This compendium of World Religions serves as a valuable reference work for layman and scholar. The authors devoted several years in researching, analyzing and organizing this work. Their research involved extensive travel and combing through volumes of manuscripts and conversations with the converts of various religions. The material is presented in an unbiased and objective manner that allows the reader to easily compare the teachings of a particular religion with their faith. Furthermore, the material is organized systematically enabling the reader to easily navigate the principal tenants of each religion. Along with the theological and philosophical foundations, the authors present in logical sequence the historical, social and cultural backgrounds that influenced the development of each religion. Accuracy and authenticity are hallmarks of this work. The compendium has served as a basic textbook in college classes for over a decade and has stood the scrutiny of students and scholars. One is drawn into the work largely due to the clarity of thought and readability of the material. It is rare to find a work of this nature that lends itself useful to student and scholar. This work will serve student and instructor well in the study of world religions.
SIKHISM (c. 24 million adherents) FOUNDER: Nanak (1469-1538) GOD(S): “The True Name” – Creator of the Universe SCRIPTURES: The Granth – a collection of hymns, many of which were apparently written by Nanak himself. HISTORY: A man from the border region of hostile Hindu and Muslim communities, Nanak was influenced by both Hindu and Muslim teachings. He left his wife and moved to Sultanpur, where at age 30 he received a vision from god. His message was to be, “There is no Muslim and there is no Hindu.” Nanak and his companion Mardana traveled over India preaching the unity of Islam and Hinduism wearing mixed clothing of both Hindus and Muslims. His followers were called Sikhs (“disciple”). There was a line of ten gurus that led the Sikhs until 1708. The fifth Guru began compiling the official scriptures around 1600 A.D. The Muslims about this time perceived Sikhism as a threat, and when the fifth Guru was tortured to death for not expunging from the Granth teachings contrary to the Qur’an, the sixth Guru surrounded himself with bodyguards. Thus the military tradition of the Sikhs was begun. The last Guru, Gobind Singh, organized the Sikhs for war. He introduced stories of Durga, the dreadful Hindu goddess of death, established the Granth as the final word for Sikhs (hence no more gurus), and developed the warrior class of the Singhs. BELIEFS AND CHARACTERISTICS: Three Sects: 1. Udasis – Ascetic holy men 2. Sahajdharis – reject the militant trappings of most Sikhs 3. Singhs – no stimulants, open to all castes, incredible warriors One God – “The True Name” No idols Reincarnation No caste system Meats are included in their diet. Originally pacifists, now very warlike Baptism is sprinkling a person with sweetened water when one reaches maturity. Daily rituals include morning bath, hymns, and prayers. Congregational worship: o Visiting the temple (Gurdwaras) o Prayer to the Granth o Hymns o Sermons o Communal meal o There is no priesthood o Men and women worship together HUMANITY: God’s supreme creation and thus free to kill and eat animals. Man’s spirit is reincarnated in men until “The True Name” frees them from this cycle. LOCATION: India and Indian communities around the world, but mainly in the Punjab region of northwest India. SAYINGS OF SIKHISM “By hearing the Name a blind man findeth his way. By hearing the Name the unfathomable becometh fathomable.” “Courtesy pointeth out the way that leadeth to God. The discourteous are beyond God’s kindness.” “I have no anxiety regarding death, and I have no desire for life.” “God will not ask man of what race he is. He will ask what he has done.” “No one can erase what is written on the forehead.” “Great is the greatness of him who gives without being asked.”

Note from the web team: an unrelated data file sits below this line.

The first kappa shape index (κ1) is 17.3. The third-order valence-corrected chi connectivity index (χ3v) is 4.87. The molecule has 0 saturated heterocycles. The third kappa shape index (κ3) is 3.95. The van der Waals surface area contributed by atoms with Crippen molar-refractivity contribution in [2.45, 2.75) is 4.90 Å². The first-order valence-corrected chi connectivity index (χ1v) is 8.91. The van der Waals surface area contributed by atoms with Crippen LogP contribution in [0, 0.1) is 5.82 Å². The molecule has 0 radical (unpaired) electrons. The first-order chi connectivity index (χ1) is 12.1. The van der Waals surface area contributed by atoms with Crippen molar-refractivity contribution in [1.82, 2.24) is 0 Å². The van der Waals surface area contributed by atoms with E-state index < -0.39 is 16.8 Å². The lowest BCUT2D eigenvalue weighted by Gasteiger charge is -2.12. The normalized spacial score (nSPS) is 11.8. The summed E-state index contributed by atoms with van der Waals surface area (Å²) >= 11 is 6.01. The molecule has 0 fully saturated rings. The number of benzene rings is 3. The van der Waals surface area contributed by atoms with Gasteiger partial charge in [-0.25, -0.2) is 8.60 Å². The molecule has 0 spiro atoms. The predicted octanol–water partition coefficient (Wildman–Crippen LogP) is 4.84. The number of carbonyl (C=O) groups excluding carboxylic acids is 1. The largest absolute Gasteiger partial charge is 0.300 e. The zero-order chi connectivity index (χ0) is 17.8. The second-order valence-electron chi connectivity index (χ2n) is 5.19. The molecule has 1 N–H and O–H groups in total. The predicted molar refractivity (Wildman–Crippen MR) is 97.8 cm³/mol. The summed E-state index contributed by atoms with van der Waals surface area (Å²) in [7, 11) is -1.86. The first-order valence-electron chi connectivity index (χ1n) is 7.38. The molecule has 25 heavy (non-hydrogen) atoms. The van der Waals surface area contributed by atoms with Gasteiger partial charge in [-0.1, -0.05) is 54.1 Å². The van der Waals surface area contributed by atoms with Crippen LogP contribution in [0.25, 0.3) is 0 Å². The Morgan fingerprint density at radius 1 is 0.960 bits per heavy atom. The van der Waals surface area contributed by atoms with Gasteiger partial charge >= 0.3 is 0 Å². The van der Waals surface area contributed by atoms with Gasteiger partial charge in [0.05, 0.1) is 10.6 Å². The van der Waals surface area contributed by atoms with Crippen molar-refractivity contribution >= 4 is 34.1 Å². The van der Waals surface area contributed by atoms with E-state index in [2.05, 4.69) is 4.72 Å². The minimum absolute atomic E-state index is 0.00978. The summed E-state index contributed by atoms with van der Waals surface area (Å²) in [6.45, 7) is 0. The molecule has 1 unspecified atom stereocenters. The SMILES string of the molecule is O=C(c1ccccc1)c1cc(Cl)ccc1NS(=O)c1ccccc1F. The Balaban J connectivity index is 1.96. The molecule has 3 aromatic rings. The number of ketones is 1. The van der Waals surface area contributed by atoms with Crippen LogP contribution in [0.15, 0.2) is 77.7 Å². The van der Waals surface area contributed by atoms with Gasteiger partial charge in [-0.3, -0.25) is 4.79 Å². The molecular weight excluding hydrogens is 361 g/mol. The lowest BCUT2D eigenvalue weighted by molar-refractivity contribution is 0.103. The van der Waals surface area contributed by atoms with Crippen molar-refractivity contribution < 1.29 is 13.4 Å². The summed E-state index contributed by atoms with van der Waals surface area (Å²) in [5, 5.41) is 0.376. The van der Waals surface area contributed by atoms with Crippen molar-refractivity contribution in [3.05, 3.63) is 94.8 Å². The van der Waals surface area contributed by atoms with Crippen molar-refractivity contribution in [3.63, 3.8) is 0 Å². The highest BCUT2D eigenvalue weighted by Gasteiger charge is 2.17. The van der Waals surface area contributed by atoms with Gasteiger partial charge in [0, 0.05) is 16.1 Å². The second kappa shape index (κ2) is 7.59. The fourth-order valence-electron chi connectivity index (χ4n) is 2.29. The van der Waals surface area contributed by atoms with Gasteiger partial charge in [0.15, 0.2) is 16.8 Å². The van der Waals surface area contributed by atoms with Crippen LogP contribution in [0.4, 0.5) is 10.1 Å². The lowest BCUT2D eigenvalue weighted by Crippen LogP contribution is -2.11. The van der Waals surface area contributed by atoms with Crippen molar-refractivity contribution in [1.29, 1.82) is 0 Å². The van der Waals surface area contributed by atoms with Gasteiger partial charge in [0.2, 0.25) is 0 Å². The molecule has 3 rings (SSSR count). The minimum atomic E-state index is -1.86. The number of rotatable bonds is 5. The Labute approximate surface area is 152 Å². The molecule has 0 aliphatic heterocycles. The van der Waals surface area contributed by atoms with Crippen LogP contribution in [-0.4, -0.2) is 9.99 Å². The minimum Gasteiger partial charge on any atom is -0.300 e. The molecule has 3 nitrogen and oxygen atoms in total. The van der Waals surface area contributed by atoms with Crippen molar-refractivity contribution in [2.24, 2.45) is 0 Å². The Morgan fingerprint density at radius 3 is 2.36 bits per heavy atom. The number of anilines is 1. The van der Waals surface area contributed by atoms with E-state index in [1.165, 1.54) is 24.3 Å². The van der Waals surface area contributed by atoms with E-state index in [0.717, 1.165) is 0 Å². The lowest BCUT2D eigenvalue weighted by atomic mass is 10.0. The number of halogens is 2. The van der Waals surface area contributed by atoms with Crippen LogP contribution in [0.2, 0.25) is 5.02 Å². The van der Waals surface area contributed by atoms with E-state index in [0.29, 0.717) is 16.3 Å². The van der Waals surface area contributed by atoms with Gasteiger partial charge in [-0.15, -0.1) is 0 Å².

Gary E. Antion, MA Gary E. Antion holds a Master’s Degree in Marriage, Family and Child Therapy from California Family Study Center in North Hollywood (Now called Phillips Institute). In addition, he completed eighteen graduate hours of theology from Southern Methodist University and has taught Comparative Religion courses at the college level for over 25 years. Having served in the ministry in England, Canada and various cities in the United States, he has also served as College Administrator and Associate Professor of Theology. His travels have taken him to Europe, Australia, the Middle East and the Far East, allowing him to work personally with individuals who were members of various faiths and gain insights into their religious backgrounds. All of his experiences have added to his knowledge of the religions of this world. Mr. Antion has lectured in several cities worldwide and brought his knowledge of world religion to thousands. ||||||||||||||||||||||||||||||||||||||||||||||||||||||||||||||||||||||||||||||||||||||||||||||||||||||||||||||||||||||||||||||||||||||||||||||||||||||||||||||||||||||||||||||||||||||||||||||||||||||| Douglas Ruml, CFM, MA Doug's Masters degree was completed at the California State University. He has lived in or extensively visited countries in North America, Latin America, Western Europe, Eastern Europe, the Middle East, East Asia, South Asia, Australia, the Caribbean, Melanesia and Polynesia. Doug is an entrepreneur and also an Adjunct Professor in Graduate Schools at Ohio Dominican University, Ashland University and Franklin University. His work on this book springs from his interest in human cultures, and the tremendous effect religion has had on the various civilizations of humanity right up until the present day.